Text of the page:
Rosaline is a fairytale for the disillusioned – for those sick of the poetic bravado of classic love stories, and the over-the-top clichés of everyday relationships. Wrapped in light satire, the film takes viewers on a wild ride with Rosaline Capulet, the ex-girlfriend of Romeo and cousin of Juliet, from Shakespeare’s ubiquitous tale, Romeo and Juliet. There are a lot of plays on fate and lessons for the heart – what someone wants might not exactly be what they need. The feature is what Camila Cabello’s 2021 Cinderella wants to be but simply isn’t.
Kaitlyn Dever’s Rosaline is deadpan with a hint of desperation, complemented very well by Sean Teale’s Dario, who is rough and awkward, yet charmingly electric in his chemistry with Dever. Kyle Allen, as Romeo, is reminiscent of James Marsden’s Prince Edward in Enchanted, while Isabela Merced balances the innocence and naivety of her Juliet with the brave ruthlessness of a woman in love. The cast is fantastic overall; their different personalities meshing to strike the perfect amount of Shakespearean crescendo with no-nonsense modern realism. It helps that the script itself is witty with lots of fantastic banter, even if a little predictable.
Twisting classic fairytale tropes, Rosaline references a lot of well-known Disney stories: Rosaline’s development, journey to acceptance and dynamic with her father follow a similar plot to Mulan; the budding romance between Dario and Rosaline is also very Anna and Kristoff from Frozen – which makes a lot of sense considering Jennifer Lee edited Rosaline. A highlight of the film is its use of hackneyed quotes and tropes to portray the irrationality of falling in love, incorporating parallelism and callbacks through the script.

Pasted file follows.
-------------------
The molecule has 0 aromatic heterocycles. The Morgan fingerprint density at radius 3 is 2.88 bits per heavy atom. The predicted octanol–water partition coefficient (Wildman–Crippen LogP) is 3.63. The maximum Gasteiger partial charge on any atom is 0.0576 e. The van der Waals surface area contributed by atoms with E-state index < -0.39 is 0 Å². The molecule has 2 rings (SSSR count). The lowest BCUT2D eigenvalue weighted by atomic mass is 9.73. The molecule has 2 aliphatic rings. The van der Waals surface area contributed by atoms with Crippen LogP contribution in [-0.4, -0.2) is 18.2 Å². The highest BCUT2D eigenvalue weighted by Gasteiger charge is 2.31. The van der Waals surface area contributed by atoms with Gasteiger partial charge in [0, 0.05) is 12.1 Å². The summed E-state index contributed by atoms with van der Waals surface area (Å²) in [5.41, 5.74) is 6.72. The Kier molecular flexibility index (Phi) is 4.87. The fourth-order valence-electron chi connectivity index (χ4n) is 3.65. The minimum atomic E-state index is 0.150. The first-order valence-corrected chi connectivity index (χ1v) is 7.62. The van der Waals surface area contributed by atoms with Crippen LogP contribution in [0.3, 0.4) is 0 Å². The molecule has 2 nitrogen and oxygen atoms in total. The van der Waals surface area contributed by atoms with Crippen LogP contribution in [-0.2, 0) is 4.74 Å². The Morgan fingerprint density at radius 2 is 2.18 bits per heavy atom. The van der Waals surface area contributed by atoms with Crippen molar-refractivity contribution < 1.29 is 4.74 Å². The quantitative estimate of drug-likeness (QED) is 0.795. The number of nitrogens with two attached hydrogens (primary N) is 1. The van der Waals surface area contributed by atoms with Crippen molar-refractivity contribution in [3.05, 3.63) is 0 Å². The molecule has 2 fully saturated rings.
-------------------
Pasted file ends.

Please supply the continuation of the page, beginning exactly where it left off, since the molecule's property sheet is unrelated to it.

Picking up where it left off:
Rosaline features three different time periods; the story is true to its source material in terms of when it takes place, but Rosaline represents a very modern version of feminism, while the soundtrack circles through the 80s to 2000s romcoms. This hybrid chimes with the exaggerated romantic sequences and the idea of secrets and untold parts of the Romeo and Juliet story, the latter highlighted by the framing, symbolism in closed gates and obstructed views, and the constant hiding in crevices and behind walls. Like the classic tale by Shakespeare, Rosaline doesn’t end happily ever after, but not for any obvious reasons.
Rosaline is released on Disney+ on 14th October 2022.
Watch the trailer for Rosaline here: